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Digging for references

Emma_Clare at 12:00AM, Oct. 2, 2020

For the longest time, I thought that I would be less of an artist for relying on references. This slowed my progress and made creating comics even longer to produce. Eventually, and thankfully, I got over myself and began using references all the time and by jove did that speed things up. I now refer to other works for page layouts, colour palates and poses. So today, I’ll be sharing the top places on the internet that I find references to use.

DeviantArt is an online art community that caters to beginners to pros, from crafters to artists. You can find all manner of resources here as well as post your own artwork. Back in the day, I would read webcomics here as well as drawing/painting tutorials. There is a treasure trove of inspiring resources that get the creative juices overflowing.

The webcomic community on Instagram has been, so far, incredibly supportive. We have met and connected with many artists on various webcomic and art platforms, even some that post their comics directly through Instagram. There is an overabundance of great material from all walks of life. Be careful though, it's an easy rabbit hole to fall down into.

Pinterest Is my go to when I’m trawling for inspiration or a sweet reference. You have the ability to curate your own boards, helping you keep track of all the resources you could ever need for different comics and projects. From DIY, to tutorials,, to sketch sheets and artwork, there is no limit to what you can find on Pinterest. This website/app is, by far, my favorite. If you’re looking for a powerful tool to help speed up your comic work and creativity look no further than this.

What resources do you use to help you make comics? Where do you find your references? Let us know in the comment section below! And join us on Sunday evening for our Quackchat at 5:30PM(EST)!

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PaulEberhardt at 8:46AM, Oct. 3, 2020

Working with a mirror for poses, grimaces and gestures is very recommendable, too. In my experience, most onlookers will be very understanding if you explain what you're doing calmly enough.

PaulEberhardt at 8:45AM, Oct. 3, 2020

I've amassed a huge reference dump of pictures over the years, partly from the internet, partly photos I took myself. You can sometimes see me walk around with my camera, shooting ridiculously ordinary things and ignoring the people who shake their heads. I look up lots of things when planning a story, too, and if it's only to double-check. I try not to rely on the internet too much, though, because at least 90% of it has been uploaded by people as clueless as yourself (or more so). Still you've got an unprecedently easy access to all kinds of things right in front of you, and so do your readers. Thus, putting some effort into getting things right is a way of respecting them, and I've never been ashamed of it.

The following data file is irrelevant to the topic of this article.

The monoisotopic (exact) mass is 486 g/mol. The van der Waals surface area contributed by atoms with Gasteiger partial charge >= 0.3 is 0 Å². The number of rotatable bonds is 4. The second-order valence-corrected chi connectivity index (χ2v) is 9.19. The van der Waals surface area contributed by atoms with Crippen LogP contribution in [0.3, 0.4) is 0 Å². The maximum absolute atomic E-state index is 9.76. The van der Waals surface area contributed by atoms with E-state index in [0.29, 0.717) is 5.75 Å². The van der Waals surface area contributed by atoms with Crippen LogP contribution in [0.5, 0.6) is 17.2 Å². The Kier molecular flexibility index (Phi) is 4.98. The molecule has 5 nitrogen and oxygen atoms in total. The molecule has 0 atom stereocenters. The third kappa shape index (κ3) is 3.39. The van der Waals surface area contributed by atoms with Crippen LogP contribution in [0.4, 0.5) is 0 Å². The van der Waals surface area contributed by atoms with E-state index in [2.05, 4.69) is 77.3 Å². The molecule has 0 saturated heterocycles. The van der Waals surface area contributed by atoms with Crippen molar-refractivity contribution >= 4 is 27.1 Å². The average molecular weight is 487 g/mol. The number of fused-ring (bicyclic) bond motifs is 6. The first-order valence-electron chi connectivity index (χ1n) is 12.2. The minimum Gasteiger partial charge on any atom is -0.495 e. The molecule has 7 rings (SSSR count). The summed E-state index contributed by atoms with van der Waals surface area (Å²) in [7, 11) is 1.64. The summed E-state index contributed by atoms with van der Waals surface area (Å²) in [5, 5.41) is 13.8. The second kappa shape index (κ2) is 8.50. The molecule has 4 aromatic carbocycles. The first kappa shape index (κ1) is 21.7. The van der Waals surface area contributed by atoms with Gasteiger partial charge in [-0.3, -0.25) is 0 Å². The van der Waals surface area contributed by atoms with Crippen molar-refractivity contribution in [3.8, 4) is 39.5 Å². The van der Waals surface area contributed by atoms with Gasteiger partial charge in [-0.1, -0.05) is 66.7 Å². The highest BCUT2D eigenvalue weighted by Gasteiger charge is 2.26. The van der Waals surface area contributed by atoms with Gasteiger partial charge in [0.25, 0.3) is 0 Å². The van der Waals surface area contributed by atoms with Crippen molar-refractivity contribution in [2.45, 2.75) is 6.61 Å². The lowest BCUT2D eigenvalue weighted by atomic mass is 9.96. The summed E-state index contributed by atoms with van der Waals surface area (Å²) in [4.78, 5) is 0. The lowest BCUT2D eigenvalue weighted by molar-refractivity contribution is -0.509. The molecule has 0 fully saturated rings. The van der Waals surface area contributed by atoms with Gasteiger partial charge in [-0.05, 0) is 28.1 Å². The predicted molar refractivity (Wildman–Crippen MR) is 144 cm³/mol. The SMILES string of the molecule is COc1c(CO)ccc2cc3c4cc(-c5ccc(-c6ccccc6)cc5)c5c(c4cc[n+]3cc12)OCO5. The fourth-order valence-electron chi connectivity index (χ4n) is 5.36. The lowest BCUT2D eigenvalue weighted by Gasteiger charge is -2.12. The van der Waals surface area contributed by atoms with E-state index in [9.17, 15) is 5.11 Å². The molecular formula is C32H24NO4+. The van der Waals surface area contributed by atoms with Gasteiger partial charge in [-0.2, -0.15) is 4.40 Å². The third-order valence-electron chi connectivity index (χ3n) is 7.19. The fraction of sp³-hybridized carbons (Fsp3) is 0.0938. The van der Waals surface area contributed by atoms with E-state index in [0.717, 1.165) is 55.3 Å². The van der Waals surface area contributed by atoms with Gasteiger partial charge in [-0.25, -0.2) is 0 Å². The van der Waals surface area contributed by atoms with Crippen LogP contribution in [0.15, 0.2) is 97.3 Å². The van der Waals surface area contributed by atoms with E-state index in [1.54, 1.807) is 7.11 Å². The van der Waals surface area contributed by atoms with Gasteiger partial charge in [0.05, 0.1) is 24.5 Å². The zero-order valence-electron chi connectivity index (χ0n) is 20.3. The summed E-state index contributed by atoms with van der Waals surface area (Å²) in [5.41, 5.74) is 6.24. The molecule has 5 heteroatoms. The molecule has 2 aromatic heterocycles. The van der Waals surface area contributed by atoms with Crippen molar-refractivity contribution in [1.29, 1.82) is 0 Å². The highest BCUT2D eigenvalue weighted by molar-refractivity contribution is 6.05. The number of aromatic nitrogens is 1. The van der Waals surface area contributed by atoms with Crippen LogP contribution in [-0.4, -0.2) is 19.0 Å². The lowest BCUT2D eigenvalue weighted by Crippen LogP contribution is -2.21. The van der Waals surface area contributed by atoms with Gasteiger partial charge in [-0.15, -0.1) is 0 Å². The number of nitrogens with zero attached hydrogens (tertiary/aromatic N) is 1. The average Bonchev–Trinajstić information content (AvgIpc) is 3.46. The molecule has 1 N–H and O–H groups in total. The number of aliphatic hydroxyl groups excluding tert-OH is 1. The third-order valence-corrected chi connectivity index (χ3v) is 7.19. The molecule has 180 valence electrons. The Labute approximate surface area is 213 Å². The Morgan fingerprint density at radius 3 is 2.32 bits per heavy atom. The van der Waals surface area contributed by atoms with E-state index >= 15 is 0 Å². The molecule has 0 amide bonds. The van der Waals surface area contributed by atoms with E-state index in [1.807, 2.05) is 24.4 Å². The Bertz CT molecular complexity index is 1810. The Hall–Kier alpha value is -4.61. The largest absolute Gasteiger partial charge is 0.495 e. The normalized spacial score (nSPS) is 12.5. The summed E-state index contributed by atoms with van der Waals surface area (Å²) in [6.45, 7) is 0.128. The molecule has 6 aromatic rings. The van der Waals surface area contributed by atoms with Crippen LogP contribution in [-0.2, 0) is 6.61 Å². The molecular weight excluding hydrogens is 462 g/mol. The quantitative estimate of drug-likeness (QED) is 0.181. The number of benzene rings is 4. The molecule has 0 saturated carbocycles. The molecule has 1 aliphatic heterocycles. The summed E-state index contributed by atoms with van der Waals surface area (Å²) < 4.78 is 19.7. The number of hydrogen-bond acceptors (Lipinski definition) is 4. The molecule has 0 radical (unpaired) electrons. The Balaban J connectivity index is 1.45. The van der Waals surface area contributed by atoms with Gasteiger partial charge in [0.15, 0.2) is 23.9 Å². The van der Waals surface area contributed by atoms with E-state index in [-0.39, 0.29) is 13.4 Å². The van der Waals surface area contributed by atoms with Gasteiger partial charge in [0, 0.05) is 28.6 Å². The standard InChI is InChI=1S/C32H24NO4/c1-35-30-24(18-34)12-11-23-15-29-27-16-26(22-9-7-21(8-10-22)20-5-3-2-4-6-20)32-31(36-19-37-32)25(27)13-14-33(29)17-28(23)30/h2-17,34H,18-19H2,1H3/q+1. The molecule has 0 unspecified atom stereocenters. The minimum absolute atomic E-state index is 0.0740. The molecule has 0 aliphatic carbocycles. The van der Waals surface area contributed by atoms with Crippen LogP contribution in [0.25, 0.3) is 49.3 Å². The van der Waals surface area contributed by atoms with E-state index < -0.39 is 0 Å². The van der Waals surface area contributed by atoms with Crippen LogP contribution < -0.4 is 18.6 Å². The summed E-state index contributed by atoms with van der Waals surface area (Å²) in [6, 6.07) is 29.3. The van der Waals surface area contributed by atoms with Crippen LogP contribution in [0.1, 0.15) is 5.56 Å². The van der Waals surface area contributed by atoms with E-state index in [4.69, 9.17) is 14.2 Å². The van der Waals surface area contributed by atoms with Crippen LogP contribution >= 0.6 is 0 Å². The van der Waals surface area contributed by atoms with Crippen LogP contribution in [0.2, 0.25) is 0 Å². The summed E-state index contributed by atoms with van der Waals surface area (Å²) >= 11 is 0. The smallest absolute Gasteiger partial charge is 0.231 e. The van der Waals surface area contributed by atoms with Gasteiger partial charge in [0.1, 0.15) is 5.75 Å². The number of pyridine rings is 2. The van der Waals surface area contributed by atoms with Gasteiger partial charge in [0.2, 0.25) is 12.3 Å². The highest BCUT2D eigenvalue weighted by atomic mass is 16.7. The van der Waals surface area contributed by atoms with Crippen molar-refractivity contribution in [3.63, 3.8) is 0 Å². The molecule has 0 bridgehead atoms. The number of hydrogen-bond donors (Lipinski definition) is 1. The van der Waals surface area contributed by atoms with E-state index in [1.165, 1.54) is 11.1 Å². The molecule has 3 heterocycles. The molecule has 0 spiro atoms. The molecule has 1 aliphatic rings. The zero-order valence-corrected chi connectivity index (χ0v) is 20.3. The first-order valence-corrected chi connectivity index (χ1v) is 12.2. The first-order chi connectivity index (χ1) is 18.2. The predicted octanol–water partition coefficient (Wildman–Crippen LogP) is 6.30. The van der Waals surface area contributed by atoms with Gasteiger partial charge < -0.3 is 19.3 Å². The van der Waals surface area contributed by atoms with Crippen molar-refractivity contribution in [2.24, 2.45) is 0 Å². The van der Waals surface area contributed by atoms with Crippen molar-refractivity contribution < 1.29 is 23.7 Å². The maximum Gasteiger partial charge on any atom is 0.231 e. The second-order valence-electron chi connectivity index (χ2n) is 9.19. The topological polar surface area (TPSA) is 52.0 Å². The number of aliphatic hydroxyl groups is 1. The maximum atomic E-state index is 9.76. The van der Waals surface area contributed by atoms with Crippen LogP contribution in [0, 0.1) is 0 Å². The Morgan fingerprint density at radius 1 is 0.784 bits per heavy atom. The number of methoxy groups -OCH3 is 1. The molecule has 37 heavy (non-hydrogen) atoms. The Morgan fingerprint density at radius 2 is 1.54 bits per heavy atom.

hushicho at 4:33PM, Oct. 2, 2020

It is important to have and use references. With art, we attempt to convey something from our own perspective, and there are elements we need to create whole cloth, from nothing, ourselves. However, there are plenty of elements that should be addressed with shortcuts. They are only slowing us down. References are invaluable for any serious artist. Just a little addition, though: none of these sites is reliable or will be there for you, and none of them is interested in free expression or, really, creativity.

Avart at 7:20AM, Oct. 2, 2020

Google is my first option by default. A good friend once lend me a japanese book with reference poses (in 1995, when internet was only a dream for me) and told me that professional artist uses them all the time. That helped me a lot. Using 3D models is another option too.

bravo1102 at 6:14AM, Oct. 2, 2020

Even a Poindexter know-it-all like me does lots of research. And there are lots of images out there that provide so much detail. Use them.

Ironscarf at 3:38AM, Oct. 2, 2020

I too use Google Images and sometimes other search engines if I can't find what I'm looking for. I also take a lot of reference images myself either of actual objects and settings I need to draw, or for inspiration. If I needed to come up with a futuristic city for example, I'd go out looking for architectural details that caught my eye and then weave those into something new. Streetview can be a lifesaver too.

Andreas_Helixfinger at 3:09AM, Oct. 2, 2020

I just use Google pictures. If I need to draw a van I google "van" and then I just bookmark a picture and have that as a reference to draw from.

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